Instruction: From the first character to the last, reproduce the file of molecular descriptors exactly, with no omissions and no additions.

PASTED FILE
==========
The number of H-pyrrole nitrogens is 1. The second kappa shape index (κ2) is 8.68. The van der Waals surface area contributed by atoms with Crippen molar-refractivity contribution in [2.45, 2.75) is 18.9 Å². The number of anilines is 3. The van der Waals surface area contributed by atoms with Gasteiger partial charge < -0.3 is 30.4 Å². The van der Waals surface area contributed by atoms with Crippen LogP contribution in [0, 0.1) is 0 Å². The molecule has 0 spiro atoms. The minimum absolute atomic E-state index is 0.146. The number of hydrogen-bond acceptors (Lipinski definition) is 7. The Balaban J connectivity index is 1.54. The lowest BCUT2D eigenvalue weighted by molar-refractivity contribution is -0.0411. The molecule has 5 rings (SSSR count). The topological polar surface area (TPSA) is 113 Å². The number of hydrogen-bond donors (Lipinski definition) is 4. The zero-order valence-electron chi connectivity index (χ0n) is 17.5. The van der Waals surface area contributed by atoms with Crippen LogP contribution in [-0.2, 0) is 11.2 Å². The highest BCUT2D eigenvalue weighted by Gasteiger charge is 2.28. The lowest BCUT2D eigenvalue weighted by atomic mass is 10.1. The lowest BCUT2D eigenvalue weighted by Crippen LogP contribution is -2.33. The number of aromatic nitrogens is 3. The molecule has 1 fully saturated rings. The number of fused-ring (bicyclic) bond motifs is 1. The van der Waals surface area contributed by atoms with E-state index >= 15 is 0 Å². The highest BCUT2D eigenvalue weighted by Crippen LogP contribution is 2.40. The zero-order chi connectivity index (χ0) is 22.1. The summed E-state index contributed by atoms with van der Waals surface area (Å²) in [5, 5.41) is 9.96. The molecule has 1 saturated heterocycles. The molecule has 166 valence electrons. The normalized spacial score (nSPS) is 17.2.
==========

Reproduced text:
The number of H-pyrrole nitrogens is 1. The second kappa shape index (κ2) is 8.68. The van der Waals surface area contributed by atoms with Crippen molar-refractivity contribution in [2.45, 2.75) is 18.9 Å². The number of anilines is 3. The van der Waals surface area contributed by atoms with Gasteiger partial charge < -0.3 is 30.4 Å². The van der Waals surface area contributed by atoms with Crippen LogP contribution in [0, 0.1) is 0 Å². The molecule has 0 spiro atoms. The minimum absolute atomic E-state index is 0.146. The number of hydrogen-bond acceptors (Lipinski definition) is 7. The Balaban J connectivity index is 1.54. The lowest BCUT2D eigenvalue weighted by molar-refractivity contribution is -0.0411. The molecule has 5 rings (SSSR count). The topological polar surface area (TPSA) is 113 Å². The number of hydrogen-bond donors (Lipinski definition) is 4. The zero-order valence-electron chi connectivity index (χ0n) is 17.5. The van der Waals surface area contributed by atoms with Crippen LogP contribution in [-0.2, 0) is 11.2 Å². The highest BCUT2D eigenvalue weighted by Gasteiger charge is 2.28. The lowest BCUT2D eigenvalue weighted by atomic mass is 10.1. The lowest BCUT2D eigenvalue weighted by Crippen LogP contribution is -2.33. The number of aromatic nitrogens is 3. The molecule has 1 fully saturated rings. The number of fused-ring (bicyclic) bond motifs is 1. The van der Waals surface area contributed by atoms with E-state index >= 15 is 0 Å². The highest BCUT2D eigenvalue weighted by Crippen LogP contribution is 2.40. The zero-order chi connectivity index (χ0) is 22.1. The summed E-state index contributed by atoms with van der Waals surface area (Å²) in [5, 5.41) is 9.96. The molecule has 1 saturated heterocycles. The molecule has 166 valence electrons. The normalized spacial score (nSPS) is 17.2.